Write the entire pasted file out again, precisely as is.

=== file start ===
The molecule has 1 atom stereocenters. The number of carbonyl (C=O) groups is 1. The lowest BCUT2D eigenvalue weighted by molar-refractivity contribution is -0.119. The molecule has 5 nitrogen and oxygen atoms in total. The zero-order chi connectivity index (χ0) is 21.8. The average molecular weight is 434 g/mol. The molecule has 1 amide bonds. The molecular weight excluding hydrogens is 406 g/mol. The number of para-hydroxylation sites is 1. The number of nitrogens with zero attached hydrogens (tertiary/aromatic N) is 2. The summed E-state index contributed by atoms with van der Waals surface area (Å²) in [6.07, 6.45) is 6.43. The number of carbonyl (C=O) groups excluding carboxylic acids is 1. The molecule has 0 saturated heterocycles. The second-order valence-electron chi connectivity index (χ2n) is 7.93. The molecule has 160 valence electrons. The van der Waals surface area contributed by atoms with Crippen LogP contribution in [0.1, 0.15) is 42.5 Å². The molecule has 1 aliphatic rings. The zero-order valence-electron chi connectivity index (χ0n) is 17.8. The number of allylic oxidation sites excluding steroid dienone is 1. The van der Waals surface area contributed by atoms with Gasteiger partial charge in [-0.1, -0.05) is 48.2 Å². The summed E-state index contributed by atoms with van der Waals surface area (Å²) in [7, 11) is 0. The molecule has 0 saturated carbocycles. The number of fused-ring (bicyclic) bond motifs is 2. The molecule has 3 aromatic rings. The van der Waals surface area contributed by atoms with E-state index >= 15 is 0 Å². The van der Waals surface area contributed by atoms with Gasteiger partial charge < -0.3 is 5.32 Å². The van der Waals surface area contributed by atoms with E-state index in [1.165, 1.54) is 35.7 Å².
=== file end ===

The molecule has 1 atom stereocenters. The number of carbonyl (C=O) groups is 1. The lowest BCUT2D eigenvalue weighted by molar-refractivity contribution is -0.119. The molecule has 5 nitrogen and oxygen atoms in total. The zero-order chi connectivity index (χ0) is 21.8. The average molecular weight is 434 g/mol. The molecule has 1 amide bonds. The molecular weight excluding hydrogens is 406 g/mol. The number of para-hydroxylation sites is 1. The number of nitrogens with zero attached hydrogens (tertiary/aromatic N) is 2. The summed E-state index contributed by atoms with van der Waals surface area (Å²) in [6.07, 6.45) is 6.43. The number of carbonyl (C=O) groups excluding carboxylic acids is 1. The molecule has 0 saturated heterocycles. The second-order valence-electron chi connectivity index (χ2n) is 7.93. The molecule has 160 valence electrons. The van der Waals surface area contributed by atoms with Crippen LogP contribution in [0.1, 0.15) is 42.5 Å². The molecule has 1 aliphatic rings. The zero-order valence-electron chi connectivity index (χ0n) is 17.8. The number of allylic oxidation sites excluding steroid dienone is 1. The van der Waals surface area contributed by atoms with Gasteiger partial charge in [-0.1, -0.05) is 48.2 Å². The summed E-state index contributed by atoms with van der Waals surface area (Å²) in [7, 11) is 0. The molecule has 0 saturated carbocycles. The number of fused-ring (bicyclic) bond motifs is 2. The molecule has 3 aromatic rings. The van der Waals surface area contributed by atoms with E-state index >= 15 is 0 Å². The van der Waals surface area contributed by atoms with Gasteiger partial charge < -0.3 is 5.32 Å². The van der Waals surface area contributed by atoms with E-state index in [1.165, 1.54) is 35.7 Å².